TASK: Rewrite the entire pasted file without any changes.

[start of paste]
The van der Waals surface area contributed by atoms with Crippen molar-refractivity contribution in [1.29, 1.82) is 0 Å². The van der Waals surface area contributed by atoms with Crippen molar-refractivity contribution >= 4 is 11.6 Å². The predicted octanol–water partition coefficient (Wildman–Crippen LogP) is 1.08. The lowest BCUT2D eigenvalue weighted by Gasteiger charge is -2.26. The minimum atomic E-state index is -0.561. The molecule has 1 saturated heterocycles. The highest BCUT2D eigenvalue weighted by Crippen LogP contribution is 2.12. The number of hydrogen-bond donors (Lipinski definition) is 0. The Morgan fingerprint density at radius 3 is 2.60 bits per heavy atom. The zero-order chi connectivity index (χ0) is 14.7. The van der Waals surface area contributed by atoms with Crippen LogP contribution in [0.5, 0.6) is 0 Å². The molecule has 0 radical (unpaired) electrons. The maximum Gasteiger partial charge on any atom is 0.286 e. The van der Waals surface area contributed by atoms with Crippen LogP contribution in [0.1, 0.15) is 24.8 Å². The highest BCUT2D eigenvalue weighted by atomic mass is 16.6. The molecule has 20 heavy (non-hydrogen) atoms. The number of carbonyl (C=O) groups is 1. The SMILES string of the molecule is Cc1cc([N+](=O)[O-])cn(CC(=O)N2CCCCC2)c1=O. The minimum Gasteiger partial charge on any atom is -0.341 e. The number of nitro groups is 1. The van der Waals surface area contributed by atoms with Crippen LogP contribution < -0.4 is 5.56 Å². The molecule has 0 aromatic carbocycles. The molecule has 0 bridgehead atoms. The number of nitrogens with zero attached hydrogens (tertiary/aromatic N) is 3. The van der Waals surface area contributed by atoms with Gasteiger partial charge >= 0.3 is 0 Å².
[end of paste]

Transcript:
The van der Waals surface area contributed by atoms with Crippen molar-refractivity contribution in [1.29, 1.82) is 0 Å². The van der Waals surface area contributed by atoms with Crippen molar-refractivity contribution >= 4 is 11.6 Å². The predicted octanol–water partition coefficient (Wildman–Crippen LogP) is 1.08. The lowest BCUT2D eigenvalue weighted by Gasteiger charge is -2.26. The minimum atomic E-state index is -0.561. The molecule has 1 saturated heterocycles. The highest BCUT2D eigenvalue weighted by Crippen LogP contribution is 2.12. The number of hydrogen-bond donors (Lipinski definition) is 0. The Morgan fingerprint density at radius 3 is 2.60 bits per heavy atom. The zero-order chi connectivity index (χ0) is 14.7. The van der Waals surface area contributed by atoms with Crippen LogP contribution in [0.5, 0.6) is 0 Å². The molecule has 0 radical (unpaired) electrons. The maximum Gasteiger partial charge on any atom is 0.286 e. The van der Waals surface area contributed by atoms with Crippen LogP contribution in [0.1, 0.15) is 24.8 Å². The highest BCUT2D eigenvalue weighted by atomic mass is 16.6. The molecule has 20 heavy (non-hydrogen) atoms. The number of carbonyl (C=O) groups is 1. The SMILES string of the molecule is Cc1cc([N+](=O)[O-])cn(CC(=O)N2CCCCC2)c1=O. The minimum Gasteiger partial charge on any atom is -0.341 e. The number of nitro groups is 1. The van der Waals surface area contributed by atoms with Crippen LogP contribution < -0.4 is 5.56 Å². The molecule has 0 aromatic carbocycles. The molecule has 0 bridgehead atoms. The number of nitrogens with zero attached hydrogens (tertiary/aromatic N) is 3. The van der Waals surface area contributed by atoms with Gasteiger partial charge >= 0.3 is 0 Å².